Exiled Iraqi Journalists Form TV Station
MELISSA BLOCK, host:
Some of the journalists who have fled Iraq have landed in Jordan at a new satellite television channel. It's staffed largely by Iraqi exiles. And as NPR's Deborah Amos reports from Amman, the violence in Iraq is a major part of the programming.
DEBORAH AMOS: This is Babela(ph) TV, the latest channel to compete for an Iraqi audience. The studios are modest in a rundown Jordanian neighborhood where rents are cheap. Fateh Aladdin(ph) is the technical adviser for the newscast which are all about the latest bomb blasts.
Mr. FATEH ALADDIN (Technical Adviser, Babela TV): We are making now a news summary.
(Soundbite of newscast)
AMOS: The news host sound familiar Sahar Alisili(ph), in a powder blue pantsuit, was a TV host during Saddam's time. She left Iraq 18 months ago after death threats forced her out.
Ms. SAHAR ALISILI (News Host, Babela TV): (Through translator) There is no security. And we, the media, have been threatened. Especially that my name is known in Baghdad.
(Soundbite of a movie playing on the background)
AMOS: Violence is the theme here, too. In an editing room with a bank of monitors, Tarak Alasawi(ph), an Iraqi doctor turned actor. He's working on a movie.
Mr. TARAK ALASAWI (Actor): Okay, this is my film about the kidnapping. It's important subject now in Iraq, kidnapping the people. This type - a small short story.
AMOS: Most of the scenes are in the trunk of a car. The main character prepares to defeat his captors with a sharpened screwdriver and kickboxing skills.
(Soundbite of people talking)
AMOS: And there's an Iraqi general here, Muqtada Al Samarai(ph) prepares for an interview on a program with this intriguing title.
Mr. MUQTADA AL SAMARAI (Former Iraqi Interior Ministry Official): (Through translator) It is named "Secrets," which are not disclosed yet.
AMOS: The secrets he intends to disclose - secret prisons and torture chambers, he says, and the Iraqis who ran them.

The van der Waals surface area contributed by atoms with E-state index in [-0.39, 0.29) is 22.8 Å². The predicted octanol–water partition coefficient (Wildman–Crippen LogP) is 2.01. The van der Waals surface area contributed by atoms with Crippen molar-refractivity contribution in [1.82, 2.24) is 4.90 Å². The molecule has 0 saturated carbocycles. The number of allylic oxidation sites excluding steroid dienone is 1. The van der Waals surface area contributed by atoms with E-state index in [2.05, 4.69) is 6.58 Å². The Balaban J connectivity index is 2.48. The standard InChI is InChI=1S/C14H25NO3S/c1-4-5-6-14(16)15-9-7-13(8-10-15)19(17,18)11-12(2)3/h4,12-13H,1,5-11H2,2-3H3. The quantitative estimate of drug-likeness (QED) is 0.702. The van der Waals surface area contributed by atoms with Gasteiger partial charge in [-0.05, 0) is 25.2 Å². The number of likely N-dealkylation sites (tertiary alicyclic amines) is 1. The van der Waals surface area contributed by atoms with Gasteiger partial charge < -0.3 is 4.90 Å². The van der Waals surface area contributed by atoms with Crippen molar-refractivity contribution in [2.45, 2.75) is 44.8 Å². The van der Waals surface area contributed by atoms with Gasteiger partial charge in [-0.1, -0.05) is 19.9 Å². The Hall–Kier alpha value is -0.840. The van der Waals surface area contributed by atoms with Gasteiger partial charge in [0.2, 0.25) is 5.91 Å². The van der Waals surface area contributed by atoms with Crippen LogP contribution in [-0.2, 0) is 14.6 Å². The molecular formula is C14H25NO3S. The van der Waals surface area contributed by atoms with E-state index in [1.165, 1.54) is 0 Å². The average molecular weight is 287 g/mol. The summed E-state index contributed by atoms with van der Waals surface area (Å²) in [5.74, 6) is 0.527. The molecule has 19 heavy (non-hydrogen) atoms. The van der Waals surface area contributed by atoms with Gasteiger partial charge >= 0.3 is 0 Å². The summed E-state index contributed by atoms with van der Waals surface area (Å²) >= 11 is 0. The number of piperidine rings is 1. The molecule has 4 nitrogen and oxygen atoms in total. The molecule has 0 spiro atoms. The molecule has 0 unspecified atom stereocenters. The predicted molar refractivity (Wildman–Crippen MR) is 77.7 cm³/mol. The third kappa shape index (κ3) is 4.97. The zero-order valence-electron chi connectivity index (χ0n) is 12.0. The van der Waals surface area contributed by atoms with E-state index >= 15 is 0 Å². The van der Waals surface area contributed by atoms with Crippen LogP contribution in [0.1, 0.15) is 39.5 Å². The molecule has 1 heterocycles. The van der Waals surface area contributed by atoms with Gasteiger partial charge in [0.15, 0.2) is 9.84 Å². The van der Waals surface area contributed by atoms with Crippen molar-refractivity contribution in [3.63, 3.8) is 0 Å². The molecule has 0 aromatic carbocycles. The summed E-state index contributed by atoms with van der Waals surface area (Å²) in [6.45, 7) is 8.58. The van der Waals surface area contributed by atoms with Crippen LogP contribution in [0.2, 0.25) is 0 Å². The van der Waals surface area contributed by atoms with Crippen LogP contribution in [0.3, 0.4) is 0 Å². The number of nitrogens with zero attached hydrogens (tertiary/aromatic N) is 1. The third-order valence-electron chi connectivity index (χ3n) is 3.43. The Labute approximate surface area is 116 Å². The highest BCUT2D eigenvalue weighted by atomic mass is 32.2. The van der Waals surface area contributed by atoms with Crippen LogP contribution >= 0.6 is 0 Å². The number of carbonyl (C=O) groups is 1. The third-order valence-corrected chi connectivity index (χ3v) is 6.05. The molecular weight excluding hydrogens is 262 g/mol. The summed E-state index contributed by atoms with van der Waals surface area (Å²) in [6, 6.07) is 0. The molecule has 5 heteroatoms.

Mr. AL SAMARAI: (Through translator) From the beginning and the formation of the death squads.
AMOS: Al Samarai, a Sunni, joined the Iraqi government in 2004. He was the head of Special Forces at the Interior Ministry. He first made allegations about Shiite death squads in 2005 after 169 men who'd been tortured were discovered by U.S. troops in an Interior Ministry building.
Samarai left Iraq soon after because of death threats. He says his appearance on Babela TV is a way to disclose the files he took with him when he left Iraq. For Samarai, documenting the death squads has become a mission. He discovered the torture chambers by accident, he says, while still a government official. He would follow up on men he knew had been arrested and find their tortured bodies in the morgue.
Mr. AL SAMARAI: (Through translator) And we go to the morgue, we see them in these positions that you see.
AMOS: You took the photographs, you went to the morgue and you took the photographs.
Mr. AL SAMARAI: (Through translator) Yes.
AMOS: At his home in Amman, Samarai flips through the photos. His pictures prompted U.S. officers to demand a government investigation. But the abuse has not stopped, says Samarai. He now runs a Web site, publishes documents from others who have left Iraq's Interior Ministry.
Mr. AL SAMARAI: (Through translator) So each one - it is the story. Each one has a story.
AMOS: Samarai knows the names and details of every case.
Mr. AL SAMARAI: (Through translator) And all of them are Sunnis. And they were all killed in similar ways by using the drill, by (unintelligible), and some have their eyes popped, and some of them - their skin was that removed.
AMOS: General Samarai shows these photographs on Babela TV. His television appearances have put him in touch with Iraqi families missing a son or a father. He shares information on how and where they died.
Deborah Amos, NPR News.
NPR transcripts are created on a rush deadline by Verb8tm, Inc., an NPR contractor, and produced using a proprietary transcription process developed with NPR. This text may not be in its final form and may be updated or revised in the future. Accuracy and availability may vary. The authoritative record of NPR’s programming is the audio record.